Sharesies has been developing new technology to make investing easier, simpler and more accessible to everyday Kiwis since 2017. So when Fonterra asked us to develop a new platform for farmers to trade Fonterra Co-operative Group shares among themselves, our first question was, “what opportunities could we create for farmers by making share trading easier and simpler?”

With so much in farming on the move these days, demands on working capital are increasing. Being able to make the right call to invest in your farming systems at the right time is important. It necessitates being in control of your financial situation, and the flexibility within that to make quick decisions.

We heard a lot from farmers about how they wanted greater flexibility to trade their shares – to be able to do this from the paddock or the milking shed as they saw production come in, enabling them to make decisions in real-time. They wanted notifications for when prices were moving, and the ability to more easily place share orders. Everyone wanted greater liquidity in the market, so farmers were better placed to access capital or make investments by selling and buying when they needed to, at the right price.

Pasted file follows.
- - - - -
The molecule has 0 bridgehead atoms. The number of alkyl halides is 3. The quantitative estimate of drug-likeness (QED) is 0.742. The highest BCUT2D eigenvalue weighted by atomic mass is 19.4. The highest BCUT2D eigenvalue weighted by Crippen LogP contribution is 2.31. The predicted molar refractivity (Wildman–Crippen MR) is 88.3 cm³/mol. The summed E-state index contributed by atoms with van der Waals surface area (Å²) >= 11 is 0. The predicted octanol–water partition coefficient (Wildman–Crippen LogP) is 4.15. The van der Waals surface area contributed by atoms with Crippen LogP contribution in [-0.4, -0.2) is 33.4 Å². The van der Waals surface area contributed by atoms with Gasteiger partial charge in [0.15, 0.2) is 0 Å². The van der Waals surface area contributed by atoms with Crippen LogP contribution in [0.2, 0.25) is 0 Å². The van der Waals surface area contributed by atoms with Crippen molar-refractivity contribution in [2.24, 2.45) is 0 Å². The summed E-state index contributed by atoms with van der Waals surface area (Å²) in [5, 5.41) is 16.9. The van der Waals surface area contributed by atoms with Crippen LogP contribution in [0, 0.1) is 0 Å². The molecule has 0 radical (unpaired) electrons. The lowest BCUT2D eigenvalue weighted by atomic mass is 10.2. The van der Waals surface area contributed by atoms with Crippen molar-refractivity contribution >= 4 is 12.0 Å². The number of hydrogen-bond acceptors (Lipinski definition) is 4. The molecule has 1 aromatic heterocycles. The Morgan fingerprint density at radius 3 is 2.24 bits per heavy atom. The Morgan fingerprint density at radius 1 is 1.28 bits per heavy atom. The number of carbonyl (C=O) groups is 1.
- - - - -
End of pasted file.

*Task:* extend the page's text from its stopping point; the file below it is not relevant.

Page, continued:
Sharesies Fonterra FBTW

Fonterra farmers are now using Sharesies to trade from the paddock.

This has been backed up by conversations we had with farmers at Fieldays, ahead of the new trading platform launching this week.

A mobile-first platform allows for decisions to be made ‘live’ on the farm instead of requiring farmers to be tied to the desktop. Introducing the ability to order shares before funds are in trading accounts means financial decisions can be made when they need to be. These were two of the key innovations we were able to incorporate into the new platform.

The easier it is to manage the financial side of the business and the easier it is to access capital, the less pressure there is out on the farm. Connecting users to a savings account as part of the new offering allows farmers to maximise interest earned on cash on hand, while being able to make withdrawals when needed. No strings attached.